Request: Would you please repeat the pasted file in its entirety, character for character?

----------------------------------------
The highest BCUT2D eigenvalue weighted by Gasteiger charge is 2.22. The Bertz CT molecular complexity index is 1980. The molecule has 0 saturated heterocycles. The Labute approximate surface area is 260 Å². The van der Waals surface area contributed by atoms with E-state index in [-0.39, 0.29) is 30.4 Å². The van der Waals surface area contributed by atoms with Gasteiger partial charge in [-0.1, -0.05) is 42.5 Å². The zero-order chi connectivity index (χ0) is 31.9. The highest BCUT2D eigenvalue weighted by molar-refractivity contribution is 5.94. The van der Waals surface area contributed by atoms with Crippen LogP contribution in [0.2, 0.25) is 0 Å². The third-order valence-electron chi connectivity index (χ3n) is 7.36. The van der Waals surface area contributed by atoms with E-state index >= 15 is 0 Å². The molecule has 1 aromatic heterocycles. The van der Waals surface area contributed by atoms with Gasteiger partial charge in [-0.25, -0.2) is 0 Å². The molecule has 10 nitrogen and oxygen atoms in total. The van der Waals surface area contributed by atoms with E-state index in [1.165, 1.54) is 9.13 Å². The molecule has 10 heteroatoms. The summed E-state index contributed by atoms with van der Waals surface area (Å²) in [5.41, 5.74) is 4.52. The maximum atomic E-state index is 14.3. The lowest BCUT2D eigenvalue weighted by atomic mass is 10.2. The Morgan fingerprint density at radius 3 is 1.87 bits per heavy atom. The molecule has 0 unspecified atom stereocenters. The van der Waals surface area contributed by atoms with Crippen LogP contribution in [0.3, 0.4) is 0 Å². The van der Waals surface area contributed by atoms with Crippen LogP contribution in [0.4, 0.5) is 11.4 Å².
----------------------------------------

The highest BCUT2D eigenvalue weighted by Gasteiger charge is 2.22. The Bertz CT molecular complexity index is 1980. The molecule has 0 saturated heterocycles. The Labute approximate surface area is 260 Å². The van der Waals surface area contributed by atoms with E-state index in [-0.39, 0.29) is 30.4 Å². The van der Waals surface area contributed by atoms with Gasteiger partial charge in [-0.1, -0.05) is 42.5 Å². The zero-order chi connectivity index (χ0) is 31.9. The highest BCUT2D eigenvalue weighted by molar-refractivity contribution is 5.94. The van der Waals surface area contributed by atoms with Crippen LogP contribution in [0.2, 0.25) is 0 Å². The third-order valence-electron chi connectivity index (χ3n) is 7.36. The van der Waals surface area contributed by atoms with E-state index >= 15 is 0 Å². The molecule has 1 aromatic heterocycles. The van der Waals surface area contributed by atoms with Gasteiger partial charge in [-0.25, -0.2) is 0 Å². The molecule has 10 nitrogen and oxygen atoms in total. The van der Waals surface area contributed by atoms with E-state index in [1.165, 1.54) is 9.13 Å². The molecule has 10 heteroatoms. The summed E-state index contributed by atoms with van der Waals surface area (Å²) in [5.41, 5.74) is 4.52. The maximum atomic E-state index is 14.3. The lowest BCUT2D eigenvalue weighted by atomic mass is 10.2. The Morgan fingerprint density at radius 3 is 1.87 bits per heavy atom. The molecule has 0 unspecified atom stereocenters. The van der Waals surface area contributed by atoms with Crippen LogP contribution in [0.3, 0.4) is 0 Å². The van der Waals surface area contributed by atoms with Crippen LogP contribution in [0.4, 0.5) is 11.4 Å².